A.H. vs. M.P.
Dates: October 5, 2006 – December 8, 2006
Present Marshall, C.J., Greaney, Ireland, Spina, Cowin, Sosman, & Cordy, JJ.
CIVIL ACTION commenced in the Middlesex Division of the Probate and Family Court Department on July 18, 2003.
A motion for temporary child support and visitation was heard by William F. McSweeny, III, J., and the case was heard by Judith Nelson Dilday, J.
The Supreme Judicial Court on its own initiative transferred the case from the Appeals Court.
Elizabeth A. Zeldin (Anne Robbins with her) for the plaintiff.
John Foskett (Regina M. Hurley with him) for the defendant.
The following submitted briefs for amici curiae:
Karen L. Loewy, Mary L. Bonauto, Nima R. Eshghi, & Jennifer L. Levi for Gay & Lesbian Advocates & Defenders.
Daniel B. Hogan for Fathers and Families, Inc.
This case raises two questions of first impression. First, whether an adult who is neither the biological nor the adoptive parent of a minor child may assert custody and support rights as a “de facto parent,” see E.N.O v. L.M.M., 429 Mass. 824, cert. denied, 528 U.S. 1005 (1999); Youmans v. Ramos, 429 Mass. 774 (1999); and, second, whether and to what extent we should recognize estoppel principles as creating parental rights where the party claiming such rights is neither the biological nor adoptive parent of the child and does not meet the criteria of a de facto parent. See ALI Principles of the Law of Family Dissolution § 2.03(1) (2002) (defining “parent” to include “de facto parent” and “parent by estoppel”).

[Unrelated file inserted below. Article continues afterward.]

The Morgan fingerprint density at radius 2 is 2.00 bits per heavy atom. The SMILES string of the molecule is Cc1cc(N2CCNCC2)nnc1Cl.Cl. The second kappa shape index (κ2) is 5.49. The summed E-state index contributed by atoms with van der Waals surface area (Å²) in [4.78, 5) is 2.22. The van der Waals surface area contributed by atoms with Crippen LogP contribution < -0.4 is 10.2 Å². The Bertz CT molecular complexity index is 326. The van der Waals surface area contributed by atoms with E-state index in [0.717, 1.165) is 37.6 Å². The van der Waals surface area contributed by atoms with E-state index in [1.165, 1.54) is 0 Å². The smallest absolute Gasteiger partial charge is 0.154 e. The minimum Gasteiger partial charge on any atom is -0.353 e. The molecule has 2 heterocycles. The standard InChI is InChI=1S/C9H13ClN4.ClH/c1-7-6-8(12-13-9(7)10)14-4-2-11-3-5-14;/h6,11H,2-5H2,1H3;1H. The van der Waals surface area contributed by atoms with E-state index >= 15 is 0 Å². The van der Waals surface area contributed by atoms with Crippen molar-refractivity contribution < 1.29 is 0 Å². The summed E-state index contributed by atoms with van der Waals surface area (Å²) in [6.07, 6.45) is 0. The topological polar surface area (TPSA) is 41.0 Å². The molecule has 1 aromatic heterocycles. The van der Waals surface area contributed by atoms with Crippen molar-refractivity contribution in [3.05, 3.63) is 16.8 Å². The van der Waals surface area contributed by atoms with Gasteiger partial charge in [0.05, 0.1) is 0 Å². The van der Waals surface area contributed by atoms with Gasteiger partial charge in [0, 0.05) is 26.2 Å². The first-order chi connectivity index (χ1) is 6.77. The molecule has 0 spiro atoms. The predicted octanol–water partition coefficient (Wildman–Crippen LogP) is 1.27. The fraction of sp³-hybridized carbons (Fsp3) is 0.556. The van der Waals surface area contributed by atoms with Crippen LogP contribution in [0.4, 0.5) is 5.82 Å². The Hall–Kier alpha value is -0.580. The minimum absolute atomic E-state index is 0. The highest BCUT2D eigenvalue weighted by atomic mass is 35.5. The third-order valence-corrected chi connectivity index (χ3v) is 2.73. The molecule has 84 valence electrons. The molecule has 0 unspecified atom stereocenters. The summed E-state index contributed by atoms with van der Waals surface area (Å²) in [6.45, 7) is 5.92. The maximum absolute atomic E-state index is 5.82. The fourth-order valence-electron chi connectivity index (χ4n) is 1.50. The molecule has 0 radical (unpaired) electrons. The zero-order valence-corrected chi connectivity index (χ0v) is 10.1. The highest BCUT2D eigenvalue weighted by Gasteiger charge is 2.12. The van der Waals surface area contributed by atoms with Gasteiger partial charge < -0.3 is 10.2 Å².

The plaintiff, A.H., appeals from the judgment of the Probate and Family Court dismissing her verified complaint in equity, see G.L. c. 215, § 6, against the defendant, M.P., her former same-sex partner, for parental rights to the child they agreed during their relationship to have and coparent. The parties separated when the child was eighteen months old. The plaintiff claims on appeal that the Probate and Family Court judge applied erroneously narrow standards for determining de facto parent status, that the defendant is estopped by her behavior during the relationship and her statements during the litigation from asserting that the plaintiff is not the child’s de facto parent, that the plaintiff is entitled to “full parental rights” as the child’s de facto parent, that the judge erred in not considering the child’s best interests, and that the judge’s legal conclusions and ultimate findings are not supported by the evidence. We affirm.